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Study: Adults take their physical activity on the road
Date:6/14/2010

WEST LAFAYETTE, Ind. - New public health research by a Purdue University professor could help shed light on how the environment can influence physical activity, especially when it comes to where people live.

"We are not just measuring physical activity, but we are linking it to a location using small activity monitors and global positioning system devices," said Philip J. Troped, an assistant professor of health and kinesiology. "A better understanding of how neighborhood environments influence people's behaviors could help us to get more people to be physically active and healthy."

For example, a better understanding of where physical activity occurs and the characteristics of those areas could be used to develop more tailored intervention programs or messages to encourage physical activity at those locations, as well as to shape policy for urban planning and transportation systems.

"Research has shown that there is a positive relationship between characteristics of neighborhood-built environments and physical activity, but one of the limitations is that the data have been collected with devices that only measure activity, so assumptions are made that physical activity is mostly happening around where people live - and that may not be the case," he said.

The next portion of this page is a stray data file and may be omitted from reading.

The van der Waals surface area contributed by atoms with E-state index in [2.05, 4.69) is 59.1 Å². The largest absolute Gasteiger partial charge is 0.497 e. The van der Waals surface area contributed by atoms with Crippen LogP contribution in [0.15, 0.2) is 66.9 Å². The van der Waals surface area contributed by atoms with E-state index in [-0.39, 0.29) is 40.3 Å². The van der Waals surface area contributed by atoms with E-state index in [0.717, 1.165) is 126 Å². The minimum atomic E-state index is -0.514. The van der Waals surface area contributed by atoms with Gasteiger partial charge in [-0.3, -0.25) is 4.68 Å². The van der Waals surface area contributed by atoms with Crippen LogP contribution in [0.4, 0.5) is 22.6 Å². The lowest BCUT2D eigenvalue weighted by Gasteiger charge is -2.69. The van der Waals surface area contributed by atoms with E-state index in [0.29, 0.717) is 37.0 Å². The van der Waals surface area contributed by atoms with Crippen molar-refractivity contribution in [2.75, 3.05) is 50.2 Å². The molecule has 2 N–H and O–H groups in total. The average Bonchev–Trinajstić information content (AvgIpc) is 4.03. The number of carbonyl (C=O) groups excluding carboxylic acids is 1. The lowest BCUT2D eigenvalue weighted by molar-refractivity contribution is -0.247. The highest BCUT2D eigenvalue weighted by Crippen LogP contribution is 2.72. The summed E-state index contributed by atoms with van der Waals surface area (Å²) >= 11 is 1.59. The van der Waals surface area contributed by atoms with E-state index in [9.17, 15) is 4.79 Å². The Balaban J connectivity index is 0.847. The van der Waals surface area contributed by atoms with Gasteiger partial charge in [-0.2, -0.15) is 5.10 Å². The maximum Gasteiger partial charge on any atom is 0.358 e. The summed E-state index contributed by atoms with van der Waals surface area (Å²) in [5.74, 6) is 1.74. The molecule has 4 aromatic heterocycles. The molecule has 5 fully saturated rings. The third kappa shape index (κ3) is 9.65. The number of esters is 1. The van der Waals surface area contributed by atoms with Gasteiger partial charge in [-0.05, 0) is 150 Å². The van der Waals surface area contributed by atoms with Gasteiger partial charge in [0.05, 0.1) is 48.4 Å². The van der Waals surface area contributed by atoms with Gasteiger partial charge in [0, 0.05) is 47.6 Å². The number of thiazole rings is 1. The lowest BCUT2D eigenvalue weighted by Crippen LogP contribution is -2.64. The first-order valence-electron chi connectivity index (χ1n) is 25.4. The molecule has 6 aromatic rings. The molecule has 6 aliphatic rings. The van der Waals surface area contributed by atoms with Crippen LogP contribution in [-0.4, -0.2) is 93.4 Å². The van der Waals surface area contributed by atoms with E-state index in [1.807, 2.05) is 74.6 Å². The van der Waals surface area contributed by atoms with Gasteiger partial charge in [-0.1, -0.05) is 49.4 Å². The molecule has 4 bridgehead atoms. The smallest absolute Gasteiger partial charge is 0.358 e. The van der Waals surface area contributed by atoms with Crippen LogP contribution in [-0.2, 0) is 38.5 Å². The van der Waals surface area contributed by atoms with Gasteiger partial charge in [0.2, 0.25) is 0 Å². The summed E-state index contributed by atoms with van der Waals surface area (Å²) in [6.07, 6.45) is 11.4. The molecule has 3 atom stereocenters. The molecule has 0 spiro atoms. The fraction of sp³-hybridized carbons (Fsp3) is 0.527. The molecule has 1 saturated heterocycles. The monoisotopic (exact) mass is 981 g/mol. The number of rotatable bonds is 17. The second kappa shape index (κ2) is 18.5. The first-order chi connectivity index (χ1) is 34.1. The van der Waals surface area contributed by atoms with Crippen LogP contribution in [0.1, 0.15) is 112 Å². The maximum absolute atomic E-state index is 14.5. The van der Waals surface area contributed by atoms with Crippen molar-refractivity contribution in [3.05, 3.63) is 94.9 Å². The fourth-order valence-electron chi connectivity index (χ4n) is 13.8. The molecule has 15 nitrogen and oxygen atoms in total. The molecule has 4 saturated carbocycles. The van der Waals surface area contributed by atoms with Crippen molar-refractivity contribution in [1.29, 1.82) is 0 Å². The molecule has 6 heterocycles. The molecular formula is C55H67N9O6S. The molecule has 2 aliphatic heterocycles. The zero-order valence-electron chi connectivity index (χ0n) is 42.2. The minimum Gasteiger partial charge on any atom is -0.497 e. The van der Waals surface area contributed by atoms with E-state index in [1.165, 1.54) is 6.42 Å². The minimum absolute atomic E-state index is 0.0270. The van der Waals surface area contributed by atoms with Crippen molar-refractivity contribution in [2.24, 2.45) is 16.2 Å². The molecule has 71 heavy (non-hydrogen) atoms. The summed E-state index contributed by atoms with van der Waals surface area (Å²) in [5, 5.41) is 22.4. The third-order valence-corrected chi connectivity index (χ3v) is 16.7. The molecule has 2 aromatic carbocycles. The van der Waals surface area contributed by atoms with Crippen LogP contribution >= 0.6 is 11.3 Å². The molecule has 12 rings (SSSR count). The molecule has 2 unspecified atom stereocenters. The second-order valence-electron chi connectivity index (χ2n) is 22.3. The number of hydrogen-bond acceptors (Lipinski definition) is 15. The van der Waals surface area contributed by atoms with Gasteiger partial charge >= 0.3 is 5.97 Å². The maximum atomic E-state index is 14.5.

Such built environments are humanmade and can reflect urban planning features such as how neighborhoods are designed, convenience of trails and parks, width of sidewalks, and the connectivity of transportation routes.

Troped and his research team found that most of the moderate to vigorous physical activity people participated in took place outside a 1-kilometer buffer zone around their home.

When moderate to vigorous physical activity occurred within 1 kilometer of a person's home, the buffer zone had a higher density of residential housing, more connected streets and a greater mix of residential and commercial land uses, which can allow people to walk to d
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Contact: Amy Patterson Neubert
apatterson@purdue.edu
765-494-9723
Purdue University
Source:Eurekalert

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